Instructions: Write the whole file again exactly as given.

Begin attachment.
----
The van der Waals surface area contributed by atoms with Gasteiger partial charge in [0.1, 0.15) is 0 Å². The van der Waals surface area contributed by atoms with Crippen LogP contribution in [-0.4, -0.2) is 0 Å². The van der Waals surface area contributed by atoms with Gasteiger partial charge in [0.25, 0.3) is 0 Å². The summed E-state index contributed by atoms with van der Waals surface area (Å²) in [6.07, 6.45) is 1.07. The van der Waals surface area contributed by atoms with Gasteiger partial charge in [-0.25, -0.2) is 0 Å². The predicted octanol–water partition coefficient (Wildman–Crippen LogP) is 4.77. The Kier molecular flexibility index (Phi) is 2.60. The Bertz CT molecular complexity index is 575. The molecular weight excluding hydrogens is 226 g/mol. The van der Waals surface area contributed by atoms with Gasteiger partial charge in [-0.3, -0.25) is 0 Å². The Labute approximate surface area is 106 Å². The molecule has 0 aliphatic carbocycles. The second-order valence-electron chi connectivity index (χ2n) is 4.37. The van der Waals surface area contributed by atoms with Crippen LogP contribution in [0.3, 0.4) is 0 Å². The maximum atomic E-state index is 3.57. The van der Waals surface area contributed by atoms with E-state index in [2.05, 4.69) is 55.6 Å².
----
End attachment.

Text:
The van der Waals surface area contributed by atoms with Gasteiger partial charge in [0.1, 0.15) is 0 Å². The van der Waals surface area contributed by atoms with Crippen LogP contribution in [-0.4, -0.2) is 0 Å². The van der Waals surface area contributed by atoms with Gasteiger partial charge in [0.25, 0.3) is 0 Å². The summed E-state index contributed by atoms with van der Waals surface area (Å²) in [6.07, 6.45) is 1.07. The van der Waals surface area contributed by atoms with Gasteiger partial charge in [-0.25, -0.2) is 0 Å². The predicted octanol–water partition coefficient (Wildman–Crippen LogP) is 4.77. The Kier molecular flexibility index (Phi) is 2.60. The Bertz CT molecular complexity index is 575. The molecular weight excluding hydrogens is 226 g/mol. The van der Waals surface area contributed by atoms with Gasteiger partial charge in [-0.3, -0.25) is 0 Å². The Labute approximate surface area is 106 Å². The molecule has 0 aliphatic carbocycles. The second-order valence-electron chi connectivity index (χ2n) is 4.37. The van der Waals surface area contributed by atoms with Crippen LogP contribution in [0.3, 0.4) is 0 Å². The maximum atomic E-state index is 3.57. The van der Waals surface area contributed by atoms with E-state index in [2.05, 4.69) is 55.6 Å².